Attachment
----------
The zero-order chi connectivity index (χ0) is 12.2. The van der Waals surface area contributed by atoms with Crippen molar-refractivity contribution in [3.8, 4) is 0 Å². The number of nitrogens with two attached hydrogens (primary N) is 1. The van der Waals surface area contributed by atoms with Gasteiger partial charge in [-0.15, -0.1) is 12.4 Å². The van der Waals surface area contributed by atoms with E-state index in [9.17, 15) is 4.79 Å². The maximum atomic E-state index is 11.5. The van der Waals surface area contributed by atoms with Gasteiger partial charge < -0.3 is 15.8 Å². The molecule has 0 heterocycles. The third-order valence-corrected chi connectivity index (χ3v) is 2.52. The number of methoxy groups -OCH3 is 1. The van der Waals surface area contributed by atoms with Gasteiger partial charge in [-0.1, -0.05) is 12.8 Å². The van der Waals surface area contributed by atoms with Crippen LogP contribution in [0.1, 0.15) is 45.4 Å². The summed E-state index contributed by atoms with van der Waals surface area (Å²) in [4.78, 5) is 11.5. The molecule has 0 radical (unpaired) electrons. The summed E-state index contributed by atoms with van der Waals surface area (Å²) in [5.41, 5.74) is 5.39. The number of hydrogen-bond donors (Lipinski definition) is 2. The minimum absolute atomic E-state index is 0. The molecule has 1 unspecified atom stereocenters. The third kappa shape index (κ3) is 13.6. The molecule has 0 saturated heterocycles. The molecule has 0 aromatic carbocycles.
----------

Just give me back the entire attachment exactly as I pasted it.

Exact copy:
The zero-order chi connectivity index (χ0) is 12.2. The van der Waals surface area contributed by atoms with Crippen molar-refractivity contribution in [3.8, 4) is 0 Å². The number of nitrogens with two attached hydrogens (primary N) is 1. The van der Waals surface area contributed by atoms with Gasteiger partial charge in [-0.15, -0.1) is 12.4 Å². The van der Waals surface area contributed by atoms with E-state index in [9.17, 15) is 4.79 Å². The maximum atomic E-state index is 11.5. The van der Waals surface area contributed by atoms with Gasteiger partial charge < -0.3 is 15.8 Å². The molecule has 0 heterocycles. The third-order valence-corrected chi connectivity index (χ3v) is 2.52. The number of methoxy groups -OCH3 is 1. The van der Waals surface area contributed by atoms with Gasteiger partial charge in [-0.1, -0.05) is 12.8 Å². The van der Waals surface area contributed by atoms with Crippen LogP contribution in [0.1, 0.15) is 45.4 Å². The summed E-state index contributed by atoms with van der Waals surface area (Å²) in [4.78, 5) is 11.5. The molecule has 0 radical (unpaired) electrons. The summed E-state index contributed by atoms with van der Waals surface area (Å²) in [5.41, 5.74) is 5.39. The number of hydrogen-bond donors (Lipinski definition) is 2. The minimum absolute atomic E-state index is 0. The molecule has 1 unspecified atom stereocenters. The third kappa shape index (κ3) is 13.6. The molecule has 0 saturated heterocycles. The molecule has 0 aromatic carbocycles.